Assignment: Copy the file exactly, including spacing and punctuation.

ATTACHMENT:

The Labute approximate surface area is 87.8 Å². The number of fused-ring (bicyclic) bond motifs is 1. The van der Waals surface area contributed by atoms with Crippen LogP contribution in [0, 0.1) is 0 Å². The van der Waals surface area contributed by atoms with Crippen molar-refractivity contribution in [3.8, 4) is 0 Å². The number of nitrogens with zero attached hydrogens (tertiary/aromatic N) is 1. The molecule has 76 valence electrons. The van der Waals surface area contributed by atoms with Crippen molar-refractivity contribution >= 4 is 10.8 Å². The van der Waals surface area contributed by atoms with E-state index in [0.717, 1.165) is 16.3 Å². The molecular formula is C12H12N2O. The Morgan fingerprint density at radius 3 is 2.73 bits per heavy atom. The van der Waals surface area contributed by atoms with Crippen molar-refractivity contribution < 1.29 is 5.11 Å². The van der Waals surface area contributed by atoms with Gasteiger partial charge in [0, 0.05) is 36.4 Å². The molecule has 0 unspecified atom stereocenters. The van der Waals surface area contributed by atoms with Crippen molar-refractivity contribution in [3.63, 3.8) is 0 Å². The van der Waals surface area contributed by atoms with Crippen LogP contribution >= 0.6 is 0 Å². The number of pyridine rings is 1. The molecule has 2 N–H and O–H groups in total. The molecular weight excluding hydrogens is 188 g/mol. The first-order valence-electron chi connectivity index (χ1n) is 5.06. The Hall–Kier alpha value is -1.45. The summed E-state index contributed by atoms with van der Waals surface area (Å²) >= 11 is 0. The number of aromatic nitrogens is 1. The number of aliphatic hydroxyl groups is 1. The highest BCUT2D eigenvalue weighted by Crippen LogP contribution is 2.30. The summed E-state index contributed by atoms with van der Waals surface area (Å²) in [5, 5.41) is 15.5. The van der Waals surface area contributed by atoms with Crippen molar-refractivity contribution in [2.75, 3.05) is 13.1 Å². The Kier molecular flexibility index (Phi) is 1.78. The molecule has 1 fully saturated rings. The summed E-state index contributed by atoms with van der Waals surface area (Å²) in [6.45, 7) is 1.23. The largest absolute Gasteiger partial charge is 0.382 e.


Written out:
The Labute approximate surface area is 87.8 Å². The number of fused-ring (bicyclic) bond motifs is 1. The van der Waals surface area contributed by atoms with Crippen LogP contribution in [0, 0.1) is 0 Å². The van der Waals surface area contributed by atoms with Crippen molar-refractivity contribution in [3.8, 4) is 0 Å². The number of nitrogens with zero attached hydrogens (tertiary/aromatic N) is 1. The molecule has 76 valence electrons. The van der Waals surface area contributed by atoms with Crippen molar-refractivity contribution >= 4 is 10.8 Å². The van der Waals surface area contributed by atoms with E-state index in [0.717, 1.165) is 16.3 Å². The molecular formula is C12H12N2O. The Morgan fingerprint density at radius 3 is 2.73 bits per heavy atom. The van der Waals surface area contributed by atoms with Crippen molar-refractivity contribution < 1.29 is 5.11 Å². The van der Waals surface area contributed by atoms with Gasteiger partial charge in [0, 0.05) is 36.4 Å². The molecule has 0 unspecified atom stereocenters. The van der Waals surface area contributed by atoms with Crippen molar-refractivity contribution in [3.63, 3.8) is 0 Å². The van der Waals surface area contributed by atoms with Crippen LogP contribution >= 0.6 is 0 Å². The number of pyridine rings is 1. The molecule has 2 N–H and O–H groups in total. The molecular weight excluding hydrogens is 188 g/mol. The first-order valence-electron chi connectivity index (χ1n) is 5.06. The Hall–Kier alpha value is -1.45. The summed E-state index contributed by atoms with van der Waals surface area (Å²) >= 11 is 0. The number of aromatic nitrogens is 1. The number of aliphatic hydroxyl groups is 1. The highest BCUT2D eigenvalue weighted by Crippen LogP contribution is 2.30. The summed E-state index contributed by atoms with van der Waals surface area (Å²) in [5, 5.41) is 15.5. The van der Waals surface area contributed by atoms with Crippen molar-refractivity contribution in [2.75, 3.05) is 13.1 Å². The Kier molecular flexibility index (Phi) is 1.78. The molecule has 1 fully saturated rings. The summed E-state index contributed by atoms with van der Waals surface area (Å²) in [6.45, 7) is 1.23. The largest absolute Gasteiger partial charge is 0.382 e.